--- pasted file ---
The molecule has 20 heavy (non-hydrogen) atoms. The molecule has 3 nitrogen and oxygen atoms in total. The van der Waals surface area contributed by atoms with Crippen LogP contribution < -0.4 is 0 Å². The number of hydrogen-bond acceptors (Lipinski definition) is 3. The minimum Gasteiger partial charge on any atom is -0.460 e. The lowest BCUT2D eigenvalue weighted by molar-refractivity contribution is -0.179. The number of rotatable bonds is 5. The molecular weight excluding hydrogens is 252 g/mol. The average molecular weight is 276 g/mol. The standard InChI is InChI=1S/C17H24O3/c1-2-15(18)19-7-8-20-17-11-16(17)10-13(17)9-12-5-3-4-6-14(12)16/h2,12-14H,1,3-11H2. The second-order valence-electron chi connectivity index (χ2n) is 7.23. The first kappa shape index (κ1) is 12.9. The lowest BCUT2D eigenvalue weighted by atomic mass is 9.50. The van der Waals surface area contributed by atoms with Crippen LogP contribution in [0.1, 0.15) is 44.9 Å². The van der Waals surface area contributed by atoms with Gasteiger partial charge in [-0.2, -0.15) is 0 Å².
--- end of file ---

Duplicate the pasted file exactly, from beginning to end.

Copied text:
The molecule has 20 heavy (non-hydrogen) atoms. The molecule has 3 nitrogen and oxygen atoms in total. The van der Waals surface area contributed by atoms with Crippen LogP contribution < -0.4 is 0 Å². The number of hydrogen-bond acceptors (Lipinski definition) is 3. The minimum Gasteiger partial charge on any atom is -0.460 e. The lowest BCUT2D eigenvalue weighted by molar-refractivity contribution is -0.179. The number of rotatable bonds is 5. The molecular weight excluding hydrogens is 252 g/mol. The average molecular weight is 276 g/mol. The standard InChI is InChI=1S/C17H24O3/c1-2-15(18)19-7-8-20-17-11-16(17)10-13(17)9-12-5-3-4-6-14(12)16/h2,12-14H,1,3-11H2. The second-order valence-electron chi connectivity index (χ2n) is 7.23. The first kappa shape index (κ1) is 12.9. The lowest BCUT2D eigenvalue weighted by atomic mass is 9.50. The van der Waals surface area contributed by atoms with Crippen LogP contribution in [0.1, 0.15) is 44.9 Å². The van der Waals surface area contributed by atoms with Gasteiger partial charge in [-0.2, -0.15) is 0 Å².